Person-centered approaches to modeling trajectories of concurrent substance use across adolescence and adulthood: individual and family background predictors

UNCG Author/Contributor (non-UNCG co-authors, if there are any, appear on document)
Claire Wood (Creator)
The University of North Carolina at Greensboro (UNCG )
Web Site:
Heather Helms

Abstract: Informed by theoretical approaches that emphasize variation in the developmental pathways of substance use (e.g., Moffit, 1993; Muthén & Muthén, 2000), the current study examined two person-centered approaches to assessing concurrent substance use across adolescence and adulthood (ages 16 to 28). Person-centered approaches have the advantage of capturing heterogeneity within a sample thus allowing for the explicit assessment of different developmental pathways of substance use for subsections of a larger population. Furthermore, trajectories of concurrent substance use have seldom been modeled in the extant literature, partially due to the complexity of data and models required to do so. Instead, studies have primarily relied on one indicator or one specific substance over time, which limits the extent to which those models accurately reflect individuals’ lived experiences. The analytical sample for the current study was drawn from the Center for Education and Drug Abuse Research (CEDAR, 2015) dataset and included 722 predominantly White male participants, approximately half of whom had fathers with diagnosed substance use disorders (SUD). Substance use was assessed across five waves of data from age 16 to age 28. Two approaches to modeling concurrent substance use trajectories were assessed: the multiple-indicator multilevel (MIML) growth mixture model (GMM) and the parallel processes latent class growth analysis (LCGA) model. Each model identified heterogeneity in substance use over time. Furthermore, family background and individual predictors differentially predicted membership into the profiles providing some evidence of at-risk versus normative patterns of substance use over time. Results indicated both the MIML GMM and parallel processes mixture model were appropriate methods for modeling concurrent substance use over time. Whereas results from the multiple-indicator multilevel growth mixture model indicated approximately 75% of the sample being classified as increasing low users, results from the parallel process mixture model indicated only 56% of the sample was classified as predominantly increasing low alcohol-only users. The typologies identified via these two different approaches are an important first step in assessing concurrent substance use trajectories from adolescence into adulthood and advance research that has been limited to a focus on modeling only one substance at a time. Furthermore, the ability of this study to identify at-risk versus normative patterns of use while simultaneously accounting for concurrent substance use is especially helpful for clinicians working with individuals who use or abuse substances.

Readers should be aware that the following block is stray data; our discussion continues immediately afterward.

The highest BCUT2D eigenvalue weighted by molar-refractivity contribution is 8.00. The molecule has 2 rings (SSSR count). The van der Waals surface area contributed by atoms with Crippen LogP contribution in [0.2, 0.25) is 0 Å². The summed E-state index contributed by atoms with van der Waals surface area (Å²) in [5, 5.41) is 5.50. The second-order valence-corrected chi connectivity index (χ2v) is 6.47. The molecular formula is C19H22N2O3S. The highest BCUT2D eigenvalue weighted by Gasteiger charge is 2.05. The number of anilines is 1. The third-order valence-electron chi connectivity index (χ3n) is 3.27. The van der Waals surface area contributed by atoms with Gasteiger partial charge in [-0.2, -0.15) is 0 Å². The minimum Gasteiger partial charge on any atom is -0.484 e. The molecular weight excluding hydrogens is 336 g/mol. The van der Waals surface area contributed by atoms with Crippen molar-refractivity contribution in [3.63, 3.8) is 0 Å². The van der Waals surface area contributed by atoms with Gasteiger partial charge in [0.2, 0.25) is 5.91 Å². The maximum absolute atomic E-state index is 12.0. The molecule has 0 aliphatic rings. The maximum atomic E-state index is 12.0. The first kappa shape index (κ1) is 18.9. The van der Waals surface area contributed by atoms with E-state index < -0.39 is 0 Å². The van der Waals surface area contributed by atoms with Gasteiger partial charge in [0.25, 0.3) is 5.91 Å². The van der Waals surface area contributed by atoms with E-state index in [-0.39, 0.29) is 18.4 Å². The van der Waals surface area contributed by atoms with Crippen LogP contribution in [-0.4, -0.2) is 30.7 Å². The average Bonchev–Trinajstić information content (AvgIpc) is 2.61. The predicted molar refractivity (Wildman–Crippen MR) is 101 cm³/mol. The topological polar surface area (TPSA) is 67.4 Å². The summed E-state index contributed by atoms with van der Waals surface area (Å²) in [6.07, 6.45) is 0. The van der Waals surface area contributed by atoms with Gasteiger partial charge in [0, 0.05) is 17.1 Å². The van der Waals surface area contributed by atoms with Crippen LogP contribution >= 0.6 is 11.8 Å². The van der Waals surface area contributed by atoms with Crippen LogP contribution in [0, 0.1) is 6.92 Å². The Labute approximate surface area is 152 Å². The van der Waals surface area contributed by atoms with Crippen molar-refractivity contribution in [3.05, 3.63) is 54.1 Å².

Additional Information

Language: English
Date: 2017
Concurrent use, Longitudinal, Mixture model, Substance use, Trajectories
Youth $x Substance use $z United States
Substance abuse $x Research $z United States

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